Widespread Intimidation Ahead of the Runoff Presidential Elections in Georgia

ISFED has found that in the period between the first and the second rounds of the 2018 presidential election, acts of intimidation against voters have become widespread; new and unprecedented forms of influencing the will of the voters are used.
ISFED observers in different municipalities have reported that not only civil servants and employees of municipal bodies are pressured, but so are private sector employees and other vulnerable voters. In addition to pressure and coercion, supporters of the ruling party and the independent candidate, Salome Zourabichvili have resorted to different means to ensure that Grigol Vashadze’s supporters do not go to the elections.
It was found in different municipalities that municipal officials are holding systematic meetings with municipal civil servants and employees of non-profit (non-commercial) legal entities, demanding that they support Salome Zourabichvili. Otherwise, they are warned that they will lose their jobs and civil disturbance and confrontation will break out. 
Reports on pressure were preceded by meetings of governors with mayors and visits of the Interior Minister in municipalities, which may be connected to the uniform and widespread attempts to influence voters.
In Akhaltsikhe, employs of a kindergarten were forced to sign resignation letters. They were threatened that the resignation letters will be approved if Salome Zourabichvili loses the election. Employees of budgetary institutions received threats of dismissal in Gurjaani and Kareli municipalities as well. In addition, during meetings in Shida Kartli municipalities, leadership are warning their subordinates that if Grigol Vashadze wins the election, civil disturbance and war will break out. They ask employees to spread this information among their friends and relatives.
ISFED observers reported that in Tbilisi, Khashuri and Zugdidi, private sector employees are pressured. In particular, business owners are demanding that their employees hand in their identification documents. These demands are targeted at employees suspected of not supporting Salome Zourabichvili. In Marneuli, a police officer threatened an individual to have his family member arrested and his small business fined unless he stops supporting Grigol Vashadze.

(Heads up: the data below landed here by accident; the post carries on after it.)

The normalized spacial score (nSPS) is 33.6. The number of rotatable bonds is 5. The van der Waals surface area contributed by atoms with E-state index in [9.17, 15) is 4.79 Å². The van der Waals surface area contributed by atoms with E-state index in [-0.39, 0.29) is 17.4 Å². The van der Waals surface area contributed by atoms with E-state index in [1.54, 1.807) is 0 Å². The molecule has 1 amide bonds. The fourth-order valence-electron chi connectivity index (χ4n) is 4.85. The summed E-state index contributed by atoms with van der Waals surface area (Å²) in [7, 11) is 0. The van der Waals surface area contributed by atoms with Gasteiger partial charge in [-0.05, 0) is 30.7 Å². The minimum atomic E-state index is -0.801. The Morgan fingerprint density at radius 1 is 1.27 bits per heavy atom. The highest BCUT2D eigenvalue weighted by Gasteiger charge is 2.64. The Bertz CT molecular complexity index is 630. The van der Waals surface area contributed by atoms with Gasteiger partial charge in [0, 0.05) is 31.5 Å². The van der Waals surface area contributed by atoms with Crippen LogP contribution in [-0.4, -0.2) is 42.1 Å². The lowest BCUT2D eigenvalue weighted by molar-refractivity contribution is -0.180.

In Gori Municipality, people are contacted by strangers and are told their personal information as well as personal information of their family members, in order to confirm their identity. Such act creates impression that it is done so that the voter believes that their personal information is known for the unknown callers.
In Batumi, individuals were visiting a family for a survey; they identified themselves as the Georgian Dream coordinators and asked about specific individuals that were registered at that address saying that they had not gone to the elections during the first round. This leads us to believe that there are people that go door to door, who know which voters did or did not participate in the first round of the presidential election. According to the law, this is confidential information and it is not clear how these individuals got their hands on it.
Detailed information about all these cases will be made public by ISFED in its third interim report.
Widespread acts of pressure during the period between the first and the second round of the presidential election are alarming. If the trend continues, the intimidation environment could harm the electoral process and the legitimacy of the runoff election. To prevent casting of shadow on free and fair environment for the second round of the elections, ISFED urges: 
  1. High-level officials of the Georgian Government and leaders of the ruling party – to openly and publicly condemn facts of intimidation against voters and urge self-government leaders and their supporters to immediately cease any attempts of influencing voters’ will.
  2. Local self-government authorities – to eliminate the practice of pressure and coercion against their employees and allow them to realize their constitutional right freely, without any pressure.
  3. Businessmen and private sector representatives – not to use any forms of intimidation against their employees and to eliminate the practice of forcing employees to hand in their identification documents because this amounts to a crime.
  4. Ruling party supporters and activists – not to fulfill illegal assignments and not to participate in intimidation of voters.